Gaby Umbach, In How Far?: European Employment Policy Co-ordination and the Constraints of Supra- and International Economic Integration in:

Gaby Umbach

Intent and Reality of the European Employment Strategy, page 218 - 228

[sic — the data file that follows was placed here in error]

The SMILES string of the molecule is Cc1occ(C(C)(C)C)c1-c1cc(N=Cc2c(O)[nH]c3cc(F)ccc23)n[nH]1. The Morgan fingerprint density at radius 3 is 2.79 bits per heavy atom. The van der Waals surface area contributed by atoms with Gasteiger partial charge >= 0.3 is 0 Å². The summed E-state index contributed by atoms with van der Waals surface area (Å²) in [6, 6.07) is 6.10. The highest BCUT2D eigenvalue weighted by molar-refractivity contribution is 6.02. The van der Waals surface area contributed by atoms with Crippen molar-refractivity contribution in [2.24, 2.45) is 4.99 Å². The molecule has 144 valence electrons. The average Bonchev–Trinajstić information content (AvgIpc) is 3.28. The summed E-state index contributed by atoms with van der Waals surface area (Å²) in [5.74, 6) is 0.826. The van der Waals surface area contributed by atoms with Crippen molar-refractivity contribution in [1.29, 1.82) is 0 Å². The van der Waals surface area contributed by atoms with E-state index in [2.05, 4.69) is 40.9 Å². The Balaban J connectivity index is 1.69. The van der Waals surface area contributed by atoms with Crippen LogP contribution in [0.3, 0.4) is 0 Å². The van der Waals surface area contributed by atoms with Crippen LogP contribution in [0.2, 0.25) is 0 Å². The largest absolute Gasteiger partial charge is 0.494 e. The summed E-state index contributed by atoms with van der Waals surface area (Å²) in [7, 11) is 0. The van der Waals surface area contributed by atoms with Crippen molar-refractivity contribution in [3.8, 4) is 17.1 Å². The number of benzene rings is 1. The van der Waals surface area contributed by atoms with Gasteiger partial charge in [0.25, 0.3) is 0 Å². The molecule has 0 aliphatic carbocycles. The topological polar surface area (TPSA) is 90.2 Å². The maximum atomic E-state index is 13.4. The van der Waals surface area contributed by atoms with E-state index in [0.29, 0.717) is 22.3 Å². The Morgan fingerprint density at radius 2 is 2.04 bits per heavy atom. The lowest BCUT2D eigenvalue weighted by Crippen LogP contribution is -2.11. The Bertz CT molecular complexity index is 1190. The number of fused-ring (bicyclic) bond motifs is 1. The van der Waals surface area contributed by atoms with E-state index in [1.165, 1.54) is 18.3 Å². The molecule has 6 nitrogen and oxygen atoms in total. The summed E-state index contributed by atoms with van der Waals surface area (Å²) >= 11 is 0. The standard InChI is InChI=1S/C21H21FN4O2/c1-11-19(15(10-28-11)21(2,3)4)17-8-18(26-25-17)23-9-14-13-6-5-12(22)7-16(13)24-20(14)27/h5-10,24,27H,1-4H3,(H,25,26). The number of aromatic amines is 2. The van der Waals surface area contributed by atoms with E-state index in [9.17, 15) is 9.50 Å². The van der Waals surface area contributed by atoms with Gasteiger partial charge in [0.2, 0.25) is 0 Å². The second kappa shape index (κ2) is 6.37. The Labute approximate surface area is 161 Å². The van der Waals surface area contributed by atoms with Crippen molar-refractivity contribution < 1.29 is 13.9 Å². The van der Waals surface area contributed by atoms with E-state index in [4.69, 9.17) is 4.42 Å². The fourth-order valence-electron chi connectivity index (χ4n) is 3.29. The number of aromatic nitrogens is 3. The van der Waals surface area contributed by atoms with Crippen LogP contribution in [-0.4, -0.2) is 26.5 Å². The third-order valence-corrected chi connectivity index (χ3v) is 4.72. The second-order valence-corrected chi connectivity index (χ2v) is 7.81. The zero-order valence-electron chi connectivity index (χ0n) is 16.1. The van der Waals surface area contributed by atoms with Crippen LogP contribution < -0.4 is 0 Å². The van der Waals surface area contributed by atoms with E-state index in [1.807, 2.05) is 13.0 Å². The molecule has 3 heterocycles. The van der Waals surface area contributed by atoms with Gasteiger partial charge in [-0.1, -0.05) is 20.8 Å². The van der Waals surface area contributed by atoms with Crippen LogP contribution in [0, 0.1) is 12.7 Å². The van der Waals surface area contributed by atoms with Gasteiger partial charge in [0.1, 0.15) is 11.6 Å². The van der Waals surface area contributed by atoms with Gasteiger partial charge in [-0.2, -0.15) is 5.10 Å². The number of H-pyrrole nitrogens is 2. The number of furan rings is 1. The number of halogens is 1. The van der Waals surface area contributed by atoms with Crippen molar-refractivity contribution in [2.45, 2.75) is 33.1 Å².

Europeanisation of National Employment Policies and Policy-Making?

1. Edition 2009, ISBN print: 978-3-8329-4128-4, ISBN online: 978-3-8452-1247-0

Series: Studies on the European Union, vol. 1

Bibliographic information